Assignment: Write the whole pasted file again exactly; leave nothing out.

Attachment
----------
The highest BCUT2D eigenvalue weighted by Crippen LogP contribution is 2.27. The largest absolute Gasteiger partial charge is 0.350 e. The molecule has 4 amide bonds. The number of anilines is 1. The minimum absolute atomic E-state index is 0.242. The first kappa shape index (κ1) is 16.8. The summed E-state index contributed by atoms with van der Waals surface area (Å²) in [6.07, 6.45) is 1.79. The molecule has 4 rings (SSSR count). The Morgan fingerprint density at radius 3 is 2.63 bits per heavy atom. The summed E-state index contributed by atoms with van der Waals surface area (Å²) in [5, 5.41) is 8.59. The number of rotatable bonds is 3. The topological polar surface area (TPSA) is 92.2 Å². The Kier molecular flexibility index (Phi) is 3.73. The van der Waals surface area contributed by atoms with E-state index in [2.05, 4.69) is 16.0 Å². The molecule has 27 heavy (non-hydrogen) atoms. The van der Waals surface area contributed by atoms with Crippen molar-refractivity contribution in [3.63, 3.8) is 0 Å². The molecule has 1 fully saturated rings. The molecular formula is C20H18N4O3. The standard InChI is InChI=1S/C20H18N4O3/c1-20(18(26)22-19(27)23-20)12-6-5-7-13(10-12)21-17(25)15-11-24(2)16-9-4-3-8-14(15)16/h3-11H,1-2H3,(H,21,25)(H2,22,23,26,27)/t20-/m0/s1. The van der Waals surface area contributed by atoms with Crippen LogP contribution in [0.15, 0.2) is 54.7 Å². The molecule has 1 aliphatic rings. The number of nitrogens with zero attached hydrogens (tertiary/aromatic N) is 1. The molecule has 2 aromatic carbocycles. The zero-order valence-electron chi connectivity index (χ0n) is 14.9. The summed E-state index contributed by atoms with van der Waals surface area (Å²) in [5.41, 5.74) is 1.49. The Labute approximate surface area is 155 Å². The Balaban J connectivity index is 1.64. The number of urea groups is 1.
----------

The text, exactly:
The highest BCUT2D eigenvalue weighted by Crippen LogP contribution is 2.27. The largest absolute Gasteiger partial charge is 0.350 e. The molecule has 4 amide bonds. The number of anilines is 1. The minimum absolute atomic E-state index is 0.242. The first kappa shape index (κ1) is 16.8. The summed E-state index contributed by atoms with van der Waals surface area (Å²) in [6.07, 6.45) is 1.79. The molecule has 4 rings (SSSR count). The Morgan fingerprint density at radius 3 is 2.63 bits per heavy atom. The summed E-state index contributed by atoms with van der Waals surface area (Å²) in [5, 5.41) is 8.59. The number of rotatable bonds is 3. The topological polar surface area (TPSA) is 92.2 Å². The Kier molecular flexibility index (Phi) is 3.73. The van der Waals surface area contributed by atoms with E-state index in [2.05, 4.69) is 16.0 Å². The molecule has 27 heavy (non-hydrogen) atoms. The van der Waals surface area contributed by atoms with Crippen molar-refractivity contribution in [3.63, 3.8) is 0 Å². The molecule has 1 fully saturated rings. The molecular formula is C20H18N4O3. The standard InChI is InChI=1S/C20H18N4O3/c1-20(18(26)22-19(27)23-20)12-6-5-7-13(10-12)21-17(25)15-11-24(2)16-9-4-3-8-14(15)16/h3-11H,1-2H3,(H,21,25)(H2,22,23,26,27)/t20-/m0/s1. The van der Waals surface area contributed by atoms with Crippen LogP contribution in [0.15, 0.2) is 54.7 Å². The molecule has 1 aliphatic rings. The number of nitrogens with zero attached hydrogens (tertiary/aromatic N) is 1. The molecule has 2 aromatic carbocycles. The zero-order valence-electron chi connectivity index (χ0n) is 14.9. The summed E-state index contributed by atoms with van der Waals surface area (Å²) in [5.41, 5.74) is 1.49. The Labute approximate surface area is 155 Å². The Balaban J connectivity index is 1.64. The number of urea groups is 1.